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Elements of a Great Sales Speech that Closes Leads

Posted by Jody Urquhart on Mon, Jul 10, 2017 @ 02:03 PM

motivational speakerI recently attended a free public seminar put on by Dean Graziosi, author of Millionaire Success Habits.
A sucker for a good motivational speaker, I couldn't resist.

By the end of the speech, over half of the room signed up ( at approximately $1,000/ each) for the investment program they promote.

Given such a high success rate, here are the elements that I think made the sales speech successful:

1) Audience Interaction. The event was a free public seminar that enticed us to come by offering a free book and a meal. Thus, most people in the audience were skeptical. After all, why would someone give all this away, unless they wanted something in return ( our money)?
To warm up this cold audience the speaker used some interactive techniques. For instance, each audience member was wearing name tags, so he weaved through the crowd and called out people by name.

One of the turning points occurred when the motivational speaker interacted with a hairdresser in the audience. He asked her how many hours of training are required to get into the profession. Next, he cleverly undermined traditional financial advisors by showing how hairdressers train over 1400 hours and your typical finance consultant only needs upwards of 30 hours of training (and one simple course).
By engaging an audience member in the example, it brought the group around.

Finally, he regularly had audience members raise their hand to obvious questions ( i.e., how many people want to make more money?) He lightly poked fun at those that didn't raise their hand. Teasing people for not participating seemed to lighten up the tension.

2) Problem/ Solution Format. The motivational speaker described how most current investment strategies (  mutual funds, ETF's, etc.) underperform the market. In fact, most investments don't even keep up with inflation. With pretty insulting but real statistics, he painted the picture that the banks and financial advisor use our money to make money and we get poor returns.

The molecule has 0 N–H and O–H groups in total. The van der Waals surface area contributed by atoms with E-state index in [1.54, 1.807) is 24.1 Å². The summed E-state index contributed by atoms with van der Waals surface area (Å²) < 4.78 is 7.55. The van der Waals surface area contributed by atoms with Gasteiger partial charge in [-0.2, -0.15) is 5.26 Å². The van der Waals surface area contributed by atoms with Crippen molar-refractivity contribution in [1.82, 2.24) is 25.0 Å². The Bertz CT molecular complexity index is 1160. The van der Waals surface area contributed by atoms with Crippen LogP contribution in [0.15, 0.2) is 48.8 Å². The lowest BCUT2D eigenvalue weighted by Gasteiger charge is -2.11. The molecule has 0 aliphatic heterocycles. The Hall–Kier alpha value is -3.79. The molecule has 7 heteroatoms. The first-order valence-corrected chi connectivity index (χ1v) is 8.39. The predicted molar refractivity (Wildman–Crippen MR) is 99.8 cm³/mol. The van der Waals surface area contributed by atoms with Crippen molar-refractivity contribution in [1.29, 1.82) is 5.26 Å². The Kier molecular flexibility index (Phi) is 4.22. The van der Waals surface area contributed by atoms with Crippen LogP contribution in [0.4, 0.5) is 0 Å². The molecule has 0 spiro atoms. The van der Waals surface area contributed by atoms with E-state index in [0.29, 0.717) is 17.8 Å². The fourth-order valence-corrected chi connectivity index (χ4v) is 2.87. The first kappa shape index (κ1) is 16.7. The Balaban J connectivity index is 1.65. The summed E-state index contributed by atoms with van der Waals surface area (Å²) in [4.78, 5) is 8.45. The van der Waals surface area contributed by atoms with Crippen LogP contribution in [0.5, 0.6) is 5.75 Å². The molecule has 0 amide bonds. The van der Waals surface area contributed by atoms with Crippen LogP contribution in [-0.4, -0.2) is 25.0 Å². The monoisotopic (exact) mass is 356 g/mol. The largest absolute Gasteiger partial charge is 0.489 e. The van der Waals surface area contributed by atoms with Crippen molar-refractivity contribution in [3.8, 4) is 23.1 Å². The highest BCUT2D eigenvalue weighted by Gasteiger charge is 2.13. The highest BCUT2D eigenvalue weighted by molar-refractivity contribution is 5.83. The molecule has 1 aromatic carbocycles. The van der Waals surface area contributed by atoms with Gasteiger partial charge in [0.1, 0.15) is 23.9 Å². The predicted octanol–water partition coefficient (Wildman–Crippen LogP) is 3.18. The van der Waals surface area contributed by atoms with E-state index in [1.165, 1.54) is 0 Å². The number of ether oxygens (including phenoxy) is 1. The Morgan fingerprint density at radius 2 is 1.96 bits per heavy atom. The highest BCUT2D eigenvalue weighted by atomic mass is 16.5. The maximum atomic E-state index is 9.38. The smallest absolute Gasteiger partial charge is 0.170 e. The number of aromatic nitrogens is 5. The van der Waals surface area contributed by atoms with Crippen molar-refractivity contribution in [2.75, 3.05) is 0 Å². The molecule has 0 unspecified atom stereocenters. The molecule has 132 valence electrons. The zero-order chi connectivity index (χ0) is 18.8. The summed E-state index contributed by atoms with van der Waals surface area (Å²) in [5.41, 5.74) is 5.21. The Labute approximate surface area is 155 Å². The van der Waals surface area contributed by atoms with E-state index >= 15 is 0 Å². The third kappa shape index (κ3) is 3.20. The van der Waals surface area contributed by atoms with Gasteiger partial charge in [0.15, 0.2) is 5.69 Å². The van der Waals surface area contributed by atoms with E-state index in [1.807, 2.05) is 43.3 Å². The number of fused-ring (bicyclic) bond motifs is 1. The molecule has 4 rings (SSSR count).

Next, he got technical and showed us how their software trading platform uses four quick fundamentals to pick stocks at the right time ( fundamental analysis, technical analysis, inner circle, and valuation).
He gave us just enough information that we felt educated but not overwhelmed. Thus, even if we didn't buy the program, we had still learned something.
He also used realistic examples and real trades their company recently had made. The upside of each of these trades was conservative ( ie-they invested $600 and made $3000). If they were abusively high, he would have lost credibility.

3) Know the Audience. This was an American organization, and the audience is in Calgary, Alberta, Canada. He did lightly poke fun at our weather and showed powerpoint photos of our prime minister.
He also converted everything to Canadian currency.

It was clear the motivational speaker had done this speech many times before, so he needed to make it personal and relevant to the group. Audiences all want to feel like they are unique and important- not given a slick, generic talk.

4) The Big Close. By far the most critical part of the success of the event was the final close. In the end, success depends on how many people enroll in the training program.
 
Here, the speaker built a cannot refuse offer that broke through audience resistance and got them excited to give their money. 
The proposal unfolded like this:
 
The Bonus Pack. The speaker physically held onto 15-20 ( bonus pack) folders and waived them at the audience from the front of the room. He created demand by suggesting limited quantities exist. 
 
The motivational speaker cleverly enticed the audience by loading up this irresistible deal.
 
By enrolling immediately, you get a Bonus Pack, which includes:
1) He waives the price of the seminar for a guest
2)He threw in a free home study course
3)He then discounted the tuition for the two people
4)Finally, he offered a 100 percent warranty, whereby if participants complete the course and have 15 trades in 90 days with the help of their investment software platform they will get a 100 percent refund.
 
Numbers don't lie; half the room jumped out of their seats to enroll. Thus, I would say it was a successful sales presentation. I did not sign up because I don't have time for the course and I don't want to be a millionaire ( kidding). 
What they didn't do so well is explain what this software is and why it works so well. 
If they're willing to give us our money back for completing the course and doing 15 trades, chances are most people don't make it this far.

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